For a researcher an ‘Obituary’ can give us valuable information about the life of an ancestor we never knew. A comprehensive obituary can give us valuable vital statistics, names of parents, siblings and possibly tell us about the occupation of our ancestor. For me, the best obituary contains information about the personality of my ancestor. I can generally locate information elsewhere about the facts of their life but where, outside of an obituary, can I learn about the person they were?
The following obituary for my maternal 3rd great-grandfather William Browning is one of the most comprehensive that I have found to date:
(click on image to enlarge)
obtained from the Files of the Bradford County Historical Society
One of Towanda’s Oldest Citizens
William W. Browning, one of Towanda’s oldest and most highly respected citizens, passed from mortal ken Friday night. He had been in poor health for a long time and in bed for five weeks, with ailments incident to old age and peacefully passed away at 11:45 o’clock at the home of his son, Councilman E. I. Browning on Mechanic street.
William W. Browning was born in Orwell township on Jan. 20, 1816, his parents being pioneer settlers in that township. When a youth he learned the trade of chairmaking, a vocation he followed in Orwell township until 1874, when he came to Towanda and entered the employ of the late J. O. Frost, continuing with the firm of J. O. Frost Sons until failing health compelled his retirement. His wife died six years ago, since which time he has made his home with his son on Mechanic street.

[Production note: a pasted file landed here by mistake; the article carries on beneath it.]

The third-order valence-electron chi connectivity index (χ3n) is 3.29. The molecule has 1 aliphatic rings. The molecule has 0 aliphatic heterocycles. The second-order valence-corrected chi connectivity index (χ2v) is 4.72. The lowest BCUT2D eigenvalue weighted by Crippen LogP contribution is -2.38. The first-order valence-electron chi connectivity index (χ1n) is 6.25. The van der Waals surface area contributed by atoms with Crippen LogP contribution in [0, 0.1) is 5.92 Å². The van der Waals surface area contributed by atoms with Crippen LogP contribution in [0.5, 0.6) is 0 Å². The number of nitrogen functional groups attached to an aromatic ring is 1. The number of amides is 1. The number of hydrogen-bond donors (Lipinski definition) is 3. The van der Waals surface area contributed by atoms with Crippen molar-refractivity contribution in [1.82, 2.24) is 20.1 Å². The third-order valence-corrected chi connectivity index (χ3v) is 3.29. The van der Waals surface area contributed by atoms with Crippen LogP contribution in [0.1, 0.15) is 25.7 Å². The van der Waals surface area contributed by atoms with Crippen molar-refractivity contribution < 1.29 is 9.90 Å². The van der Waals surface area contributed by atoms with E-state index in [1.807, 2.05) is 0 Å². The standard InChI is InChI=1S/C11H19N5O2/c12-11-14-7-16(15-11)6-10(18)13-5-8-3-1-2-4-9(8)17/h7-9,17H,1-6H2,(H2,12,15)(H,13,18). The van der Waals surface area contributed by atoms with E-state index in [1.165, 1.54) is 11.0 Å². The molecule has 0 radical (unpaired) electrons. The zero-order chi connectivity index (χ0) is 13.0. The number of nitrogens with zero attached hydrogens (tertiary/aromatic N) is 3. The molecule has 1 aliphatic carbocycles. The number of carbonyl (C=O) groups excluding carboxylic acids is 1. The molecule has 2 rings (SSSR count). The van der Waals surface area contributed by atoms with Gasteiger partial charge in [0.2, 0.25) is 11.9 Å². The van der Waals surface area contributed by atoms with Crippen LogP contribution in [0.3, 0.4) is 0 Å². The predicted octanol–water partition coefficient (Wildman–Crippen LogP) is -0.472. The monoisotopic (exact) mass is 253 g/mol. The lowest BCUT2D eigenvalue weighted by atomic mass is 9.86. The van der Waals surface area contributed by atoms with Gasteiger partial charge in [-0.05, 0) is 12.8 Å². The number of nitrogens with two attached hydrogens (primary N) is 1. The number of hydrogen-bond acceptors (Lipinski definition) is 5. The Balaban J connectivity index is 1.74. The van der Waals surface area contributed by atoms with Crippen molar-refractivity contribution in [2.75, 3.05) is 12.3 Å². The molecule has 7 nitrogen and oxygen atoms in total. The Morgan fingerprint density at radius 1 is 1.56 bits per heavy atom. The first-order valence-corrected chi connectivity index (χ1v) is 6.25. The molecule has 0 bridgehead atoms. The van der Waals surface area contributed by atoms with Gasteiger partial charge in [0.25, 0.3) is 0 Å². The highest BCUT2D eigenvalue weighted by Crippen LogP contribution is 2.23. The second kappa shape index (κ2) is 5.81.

Deceased was of a kind, friendly disposition, honest as the day, and firm in his friendships. His allotment of 92 years were quietly spent in humble pursuits, he being content with the simple life, as it were, doing his very best always. All during his residence in Towanda, he was a good citizen, a man worthy of respect and esteem at all times. He was a charter member of the Towanda Universalist church.
He is survived by one daughter, Mrs. L.M. Coolbaugh of Lockwood, N.Y. and two sons, E.I. Browning of Towanda, and Gay Browning of Susquehanna. There are no brothers of sisters of the deceased, he being the last of his immediate family.
The funeral was held on Monday afternoon at 2 o’clock at the Browning home on Mechanic street, and interment was made in the Riverside cemetery.
Unfortunately, I am not sure of the newspaper this was found in. I am, however, so grateful for this account of William’s life especially the third paragraph which gives me such rich information about the character of my third great-grandfather. I wonder what his ‘humble pursuits’ were?
To read more on the life of William see post Celebrating the Life of William Way Browning.
If you have any corrections or additions or stories to share I look forward to hearing them.
Enjoy the journey,